Saturday, August 17, 2019

Company strategic plan Essay

According to company strategic plans, the company aims to achieve a net profit before tax of $1,000,000. The chief risks to this goal are: ââ€" poor sales due to economic downturn ââ€" increases in expenses such as wage expenses. In addition to Australian operations, the company is considering manufacturing overseas to take advantage of reduced costs. The company is also considering diversifying its product range to reduce exposure to poor sales of one product. Role You are the manager of Sales Centre A, based in Adelaide. The centre has achieved great success over the last year and consistently outsells other sales centres. In fact, due to the large number of accounts managed by your sales team and larger staff, your centre is expected to sell as much volume as the other two sales centres put together. Naturally, you expect cost allocations to reflect the both the needs and importance to the business of Cost Centre A. Task A The Sales General Manager, Sam Gellar has asked you to review the master budget and cost centre budgets prepared by the Senior Accountant. She would like you to meet with her to discuss the whether the budget projections are achievable, accurate, understandable and fair. She would like you to look at the budget for your cost centre closely, note any changes you think are necessary, develop an argument for the changes and negotiate those changes with her. Information you are aware of includes: ââ€" Sales in the first quarter (Q1), second quarter (Q2), and the fourth quarter (Q4) are generally 30% less than Q2. ââ€" Sales in Q2 depend on completion of 90% of repair and maintenance. ââ€" Commission negotiated with members of the sales team is now at 2.5%.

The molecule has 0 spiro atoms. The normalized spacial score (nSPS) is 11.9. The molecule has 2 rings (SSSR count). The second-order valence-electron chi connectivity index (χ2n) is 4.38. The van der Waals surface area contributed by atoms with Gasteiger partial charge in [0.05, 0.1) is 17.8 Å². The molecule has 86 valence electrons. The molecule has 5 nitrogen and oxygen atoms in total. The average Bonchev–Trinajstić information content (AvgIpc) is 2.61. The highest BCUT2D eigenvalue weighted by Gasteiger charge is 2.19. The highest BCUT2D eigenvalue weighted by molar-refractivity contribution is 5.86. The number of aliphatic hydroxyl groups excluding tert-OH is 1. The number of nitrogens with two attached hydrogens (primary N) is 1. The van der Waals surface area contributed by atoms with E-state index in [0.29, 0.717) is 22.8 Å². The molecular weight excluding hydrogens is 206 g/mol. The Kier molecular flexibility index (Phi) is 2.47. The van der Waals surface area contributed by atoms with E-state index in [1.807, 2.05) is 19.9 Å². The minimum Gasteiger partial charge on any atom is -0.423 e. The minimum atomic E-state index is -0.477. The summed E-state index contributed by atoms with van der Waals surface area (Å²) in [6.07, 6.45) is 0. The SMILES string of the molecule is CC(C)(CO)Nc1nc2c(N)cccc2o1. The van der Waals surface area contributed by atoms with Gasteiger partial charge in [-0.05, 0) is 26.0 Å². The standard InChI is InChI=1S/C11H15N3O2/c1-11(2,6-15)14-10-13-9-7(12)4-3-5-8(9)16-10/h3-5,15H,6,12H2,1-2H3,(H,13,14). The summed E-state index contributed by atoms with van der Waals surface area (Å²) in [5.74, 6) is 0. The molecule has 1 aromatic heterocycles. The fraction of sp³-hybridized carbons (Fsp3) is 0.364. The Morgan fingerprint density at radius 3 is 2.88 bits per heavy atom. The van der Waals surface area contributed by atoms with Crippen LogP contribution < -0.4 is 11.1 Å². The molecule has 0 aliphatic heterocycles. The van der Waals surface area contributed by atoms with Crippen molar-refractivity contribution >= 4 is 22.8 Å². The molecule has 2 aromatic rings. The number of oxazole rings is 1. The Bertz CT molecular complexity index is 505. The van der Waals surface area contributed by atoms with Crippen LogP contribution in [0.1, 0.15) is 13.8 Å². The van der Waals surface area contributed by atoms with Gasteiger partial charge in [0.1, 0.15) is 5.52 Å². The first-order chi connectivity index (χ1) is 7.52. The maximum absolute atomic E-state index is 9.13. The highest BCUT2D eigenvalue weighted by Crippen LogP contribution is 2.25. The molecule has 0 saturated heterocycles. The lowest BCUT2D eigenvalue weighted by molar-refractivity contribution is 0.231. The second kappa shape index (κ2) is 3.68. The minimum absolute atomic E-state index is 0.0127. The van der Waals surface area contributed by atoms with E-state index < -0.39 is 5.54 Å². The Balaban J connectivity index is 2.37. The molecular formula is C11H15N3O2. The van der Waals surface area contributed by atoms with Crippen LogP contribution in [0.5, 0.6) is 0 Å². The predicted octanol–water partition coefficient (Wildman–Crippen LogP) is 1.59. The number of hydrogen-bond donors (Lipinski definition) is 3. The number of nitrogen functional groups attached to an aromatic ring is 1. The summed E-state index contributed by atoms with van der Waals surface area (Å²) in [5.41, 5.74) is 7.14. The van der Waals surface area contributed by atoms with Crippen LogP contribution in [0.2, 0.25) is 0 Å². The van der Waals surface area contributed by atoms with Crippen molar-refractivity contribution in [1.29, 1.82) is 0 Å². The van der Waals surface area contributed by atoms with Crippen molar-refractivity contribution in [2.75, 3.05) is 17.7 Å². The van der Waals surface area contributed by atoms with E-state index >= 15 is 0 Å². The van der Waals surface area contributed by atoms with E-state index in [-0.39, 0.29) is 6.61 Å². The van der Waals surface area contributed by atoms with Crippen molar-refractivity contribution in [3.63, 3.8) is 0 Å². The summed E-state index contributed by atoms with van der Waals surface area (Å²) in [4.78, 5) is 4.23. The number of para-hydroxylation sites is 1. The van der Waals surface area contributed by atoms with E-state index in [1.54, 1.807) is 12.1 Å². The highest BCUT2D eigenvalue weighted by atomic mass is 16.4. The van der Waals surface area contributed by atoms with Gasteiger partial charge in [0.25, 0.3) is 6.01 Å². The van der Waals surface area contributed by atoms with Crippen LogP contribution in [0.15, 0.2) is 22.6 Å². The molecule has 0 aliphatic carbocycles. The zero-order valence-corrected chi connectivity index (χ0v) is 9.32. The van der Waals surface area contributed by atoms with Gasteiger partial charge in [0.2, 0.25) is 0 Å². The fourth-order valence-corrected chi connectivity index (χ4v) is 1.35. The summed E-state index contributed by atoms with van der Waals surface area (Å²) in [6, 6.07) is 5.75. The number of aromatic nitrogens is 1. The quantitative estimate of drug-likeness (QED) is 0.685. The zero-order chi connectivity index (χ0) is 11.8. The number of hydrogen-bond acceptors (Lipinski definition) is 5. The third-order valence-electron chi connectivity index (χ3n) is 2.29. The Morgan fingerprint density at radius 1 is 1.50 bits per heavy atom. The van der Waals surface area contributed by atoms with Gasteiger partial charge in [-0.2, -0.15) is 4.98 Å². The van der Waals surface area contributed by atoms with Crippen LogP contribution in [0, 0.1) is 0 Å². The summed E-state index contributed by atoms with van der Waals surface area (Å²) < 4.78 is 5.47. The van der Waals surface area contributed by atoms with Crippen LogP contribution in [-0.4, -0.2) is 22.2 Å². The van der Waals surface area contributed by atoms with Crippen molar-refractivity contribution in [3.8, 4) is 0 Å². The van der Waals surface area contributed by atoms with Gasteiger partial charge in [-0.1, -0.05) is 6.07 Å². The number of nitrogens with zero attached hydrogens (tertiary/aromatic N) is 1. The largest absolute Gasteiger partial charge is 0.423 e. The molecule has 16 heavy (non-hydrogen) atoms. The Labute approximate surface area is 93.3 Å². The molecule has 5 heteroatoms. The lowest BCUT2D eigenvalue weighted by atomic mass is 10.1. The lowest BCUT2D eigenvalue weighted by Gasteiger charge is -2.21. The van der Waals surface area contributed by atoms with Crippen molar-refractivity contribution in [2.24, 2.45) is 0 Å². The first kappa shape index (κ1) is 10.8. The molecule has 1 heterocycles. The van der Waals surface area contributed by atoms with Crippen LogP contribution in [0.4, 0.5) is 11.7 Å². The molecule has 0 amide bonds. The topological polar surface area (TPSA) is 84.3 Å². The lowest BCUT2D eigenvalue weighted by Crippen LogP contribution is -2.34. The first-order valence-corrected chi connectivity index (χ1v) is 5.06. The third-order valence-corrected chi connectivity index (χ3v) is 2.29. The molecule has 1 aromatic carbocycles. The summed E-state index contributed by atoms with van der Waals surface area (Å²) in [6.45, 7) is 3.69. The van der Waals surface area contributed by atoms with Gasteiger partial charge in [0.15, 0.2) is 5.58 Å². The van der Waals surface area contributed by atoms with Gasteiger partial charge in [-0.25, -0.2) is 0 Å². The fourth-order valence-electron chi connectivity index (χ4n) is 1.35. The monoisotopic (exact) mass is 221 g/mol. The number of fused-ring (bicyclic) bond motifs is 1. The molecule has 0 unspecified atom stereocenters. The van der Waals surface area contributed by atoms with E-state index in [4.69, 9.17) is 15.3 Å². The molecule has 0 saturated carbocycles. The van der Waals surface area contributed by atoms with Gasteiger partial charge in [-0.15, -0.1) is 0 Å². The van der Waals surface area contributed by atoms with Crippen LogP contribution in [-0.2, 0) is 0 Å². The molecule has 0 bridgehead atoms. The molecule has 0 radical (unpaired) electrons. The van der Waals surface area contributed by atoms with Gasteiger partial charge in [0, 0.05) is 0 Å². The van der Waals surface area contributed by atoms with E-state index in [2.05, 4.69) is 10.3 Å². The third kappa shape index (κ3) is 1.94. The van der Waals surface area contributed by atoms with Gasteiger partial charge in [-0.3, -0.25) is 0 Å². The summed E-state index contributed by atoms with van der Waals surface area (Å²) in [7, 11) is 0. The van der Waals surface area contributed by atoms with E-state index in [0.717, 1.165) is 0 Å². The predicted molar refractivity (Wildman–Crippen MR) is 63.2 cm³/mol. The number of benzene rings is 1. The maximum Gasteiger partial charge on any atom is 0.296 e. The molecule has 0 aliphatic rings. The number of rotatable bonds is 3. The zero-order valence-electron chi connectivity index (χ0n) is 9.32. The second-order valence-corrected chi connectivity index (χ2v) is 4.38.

Porters Five Forces analysis of Ford Motor Company Essay